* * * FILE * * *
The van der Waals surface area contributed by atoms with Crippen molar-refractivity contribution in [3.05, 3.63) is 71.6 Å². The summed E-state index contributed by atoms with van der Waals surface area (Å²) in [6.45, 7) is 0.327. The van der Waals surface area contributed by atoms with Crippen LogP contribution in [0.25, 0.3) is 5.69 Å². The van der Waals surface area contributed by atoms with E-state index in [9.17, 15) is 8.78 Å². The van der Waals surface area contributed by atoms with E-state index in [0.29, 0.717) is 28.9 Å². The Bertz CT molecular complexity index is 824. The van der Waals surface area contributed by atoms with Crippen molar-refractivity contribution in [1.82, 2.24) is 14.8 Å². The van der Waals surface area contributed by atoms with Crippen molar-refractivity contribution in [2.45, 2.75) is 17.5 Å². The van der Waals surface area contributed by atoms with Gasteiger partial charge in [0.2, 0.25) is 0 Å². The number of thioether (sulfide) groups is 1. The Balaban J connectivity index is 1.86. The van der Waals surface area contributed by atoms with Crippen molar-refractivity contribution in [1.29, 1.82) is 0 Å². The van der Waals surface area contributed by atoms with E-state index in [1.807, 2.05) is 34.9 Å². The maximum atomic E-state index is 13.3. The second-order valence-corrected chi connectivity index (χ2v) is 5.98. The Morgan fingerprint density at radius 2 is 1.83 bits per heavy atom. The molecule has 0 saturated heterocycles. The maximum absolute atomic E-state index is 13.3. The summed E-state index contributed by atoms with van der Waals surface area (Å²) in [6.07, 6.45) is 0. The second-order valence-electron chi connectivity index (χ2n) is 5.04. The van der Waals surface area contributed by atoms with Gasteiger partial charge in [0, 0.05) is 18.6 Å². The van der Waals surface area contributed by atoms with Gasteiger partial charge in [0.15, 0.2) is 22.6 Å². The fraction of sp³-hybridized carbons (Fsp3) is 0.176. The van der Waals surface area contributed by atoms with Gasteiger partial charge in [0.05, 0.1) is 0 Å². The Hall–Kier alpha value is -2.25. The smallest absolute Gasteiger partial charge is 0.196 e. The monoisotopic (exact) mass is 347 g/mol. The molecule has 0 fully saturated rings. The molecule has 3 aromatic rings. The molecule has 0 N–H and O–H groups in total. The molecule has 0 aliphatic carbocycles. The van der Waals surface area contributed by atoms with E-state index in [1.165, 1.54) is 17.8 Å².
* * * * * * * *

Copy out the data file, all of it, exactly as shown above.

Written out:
The van der Waals surface area contributed by atoms with Crippen molar-refractivity contribution in [3.05, 3.63) is 71.6 Å². The summed E-state index contributed by atoms with van der Waals surface area (Å²) in [6.45, 7) is 0.327. The van der Waals surface area contributed by atoms with Crippen LogP contribution in [0.25, 0.3) is 5.69 Å². The van der Waals surface area contributed by atoms with E-state index in [9.17, 15) is 8.78 Å². The van der Waals surface area contributed by atoms with E-state index in [0.29, 0.717) is 28.9 Å². The Bertz CT molecular complexity index is 824. The van der Waals surface area contributed by atoms with Crippen molar-refractivity contribution in [1.82, 2.24) is 14.8 Å². The van der Waals surface area contributed by atoms with Crippen molar-refractivity contribution in [2.45, 2.75) is 17.5 Å². The van der Waals surface area contributed by atoms with Gasteiger partial charge in [0.2, 0.25) is 0 Å². The number of thioether (sulfide) groups is 1. The Balaban J connectivity index is 1.86. The van der Waals surface area contributed by atoms with Crippen molar-refractivity contribution in [1.29, 1.82) is 0 Å². The van der Waals surface area contributed by atoms with E-state index in [1.807, 2.05) is 34.9 Å². The maximum atomic E-state index is 13.3. The second-order valence-corrected chi connectivity index (χ2v) is 5.98. The Morgan fingerprint density at radius 2 is 1.83 bits per heavy atom. The molecule has 0 saturated heterocycles. The maximum absolute atomic E-state index is 13.3. The summed E-state index contributed by atoms with van der Waals surface area (Å²) in [6.07, 6.45) is 0. The second-order valence-electron chi connectivity index (χ2n) is 5.04. The van der Waals surface area contributed by atoms with Gasteiger partial charge in [0, 0.05) is 18.6 Å². The van der Waals surface area contributed by atoms with Gasteiger partial charge in [0.15, 0.2) is 22.6 Å². The fraction of sp³-hybridized carbons (Fsp3) is 0.176. The van der Waals surface area contributed by atoms with Gasteiger partial charge in [0.05, 0.1) is 0 Å². The Hall–Kier alpha value is -2.25. The smallest absolute Gasteiger partial charge is 0.196 e. The monoisotopic (exact) mass is 347 g/mol. The molecule has 0 fully saturated rings. The molecule has 3 aromatic rings. The molecule has 0 N–H and O–H groups in total. The molecule has 0 aliphatic carbocycles. The van der Waals surface area contributed by atoms with E-state index in [1.165, 1.54) is 17.8 Å².